As for being a foreigner, the clock is ticking down to 6 weeks: 3 in Korea, and 3 in South East Asia. As much as I am ready to assimilate at home with the culture I know best, I will miss my role as a foreigner, too. It was a lovely experiment. Sometimes, I was right on-- like diving head-first into a plate of live octopus my 2nd week in Korea. Other times, the lesson was more difficult: it took me a while to realize that, although it's fun to be strange, sometimes there are logical reasons to go with the grain.
For my own sanity, I am ending my South Korean adventures with this post. A little pre-mature, I know, but that's kind of my style. Not to mention, I earlier promised to post about my upcoming trip and prefer to focus on the details of that at the moment instead of prolonging the end of something so magical.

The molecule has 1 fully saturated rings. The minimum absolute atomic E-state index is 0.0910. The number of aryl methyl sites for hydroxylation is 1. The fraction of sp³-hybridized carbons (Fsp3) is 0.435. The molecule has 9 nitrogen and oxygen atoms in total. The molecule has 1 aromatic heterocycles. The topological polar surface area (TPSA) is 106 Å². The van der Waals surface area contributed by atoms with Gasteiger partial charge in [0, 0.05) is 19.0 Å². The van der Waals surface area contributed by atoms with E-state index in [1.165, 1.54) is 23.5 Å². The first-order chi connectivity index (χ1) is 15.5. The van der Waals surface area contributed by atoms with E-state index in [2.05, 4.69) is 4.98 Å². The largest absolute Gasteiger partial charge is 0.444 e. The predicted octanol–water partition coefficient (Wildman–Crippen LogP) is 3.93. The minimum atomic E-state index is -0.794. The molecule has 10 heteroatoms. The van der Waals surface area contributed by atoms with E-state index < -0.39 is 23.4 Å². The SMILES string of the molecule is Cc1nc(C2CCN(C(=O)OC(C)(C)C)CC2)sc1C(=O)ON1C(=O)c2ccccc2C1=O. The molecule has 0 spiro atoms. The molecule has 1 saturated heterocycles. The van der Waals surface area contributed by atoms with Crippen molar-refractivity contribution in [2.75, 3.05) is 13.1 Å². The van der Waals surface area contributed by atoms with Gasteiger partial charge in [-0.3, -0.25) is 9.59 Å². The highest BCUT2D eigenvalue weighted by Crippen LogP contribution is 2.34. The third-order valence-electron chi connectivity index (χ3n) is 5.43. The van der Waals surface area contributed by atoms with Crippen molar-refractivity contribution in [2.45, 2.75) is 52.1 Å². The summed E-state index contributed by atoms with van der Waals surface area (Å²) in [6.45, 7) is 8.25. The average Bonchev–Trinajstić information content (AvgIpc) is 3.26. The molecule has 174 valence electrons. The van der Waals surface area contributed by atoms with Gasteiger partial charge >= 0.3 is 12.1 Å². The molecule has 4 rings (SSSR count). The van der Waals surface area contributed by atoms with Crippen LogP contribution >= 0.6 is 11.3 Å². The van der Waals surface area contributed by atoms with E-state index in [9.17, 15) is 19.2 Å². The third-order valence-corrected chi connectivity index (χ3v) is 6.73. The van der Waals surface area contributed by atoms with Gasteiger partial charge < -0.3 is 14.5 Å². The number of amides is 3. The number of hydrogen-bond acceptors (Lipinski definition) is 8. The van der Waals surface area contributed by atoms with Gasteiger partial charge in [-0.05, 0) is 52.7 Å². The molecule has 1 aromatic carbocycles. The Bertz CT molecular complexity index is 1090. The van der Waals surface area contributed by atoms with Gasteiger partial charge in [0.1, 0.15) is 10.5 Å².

I want to extend a reallllllly big thank you to everyone who has been such a huge support of my travels this year. Please believe me when I say you have helped me get through some of the biggest personal challenges I've ever had, and from the other side of the world! From those who read my blog for fun, to my Skype and snail mail buddies, to the people who took the time to travel to Korea this year for little ol' me: thank you. Thank you readers, thank you friends, thank you family. My perspective on life has been enriched by you all this year.
As for Playing With Elephants, it is not going anywhere. Please follow me through the cities, jungles and beaches of SE Asia, and wherever life takes Cheengu and I afterward. When I'm not on the move internationally, the blog will take a rest as well. But never fear-- I'm always looking for the next adventure.
From the girl who conquered Korea (and her little elephant, too)--
Laura and Cheengu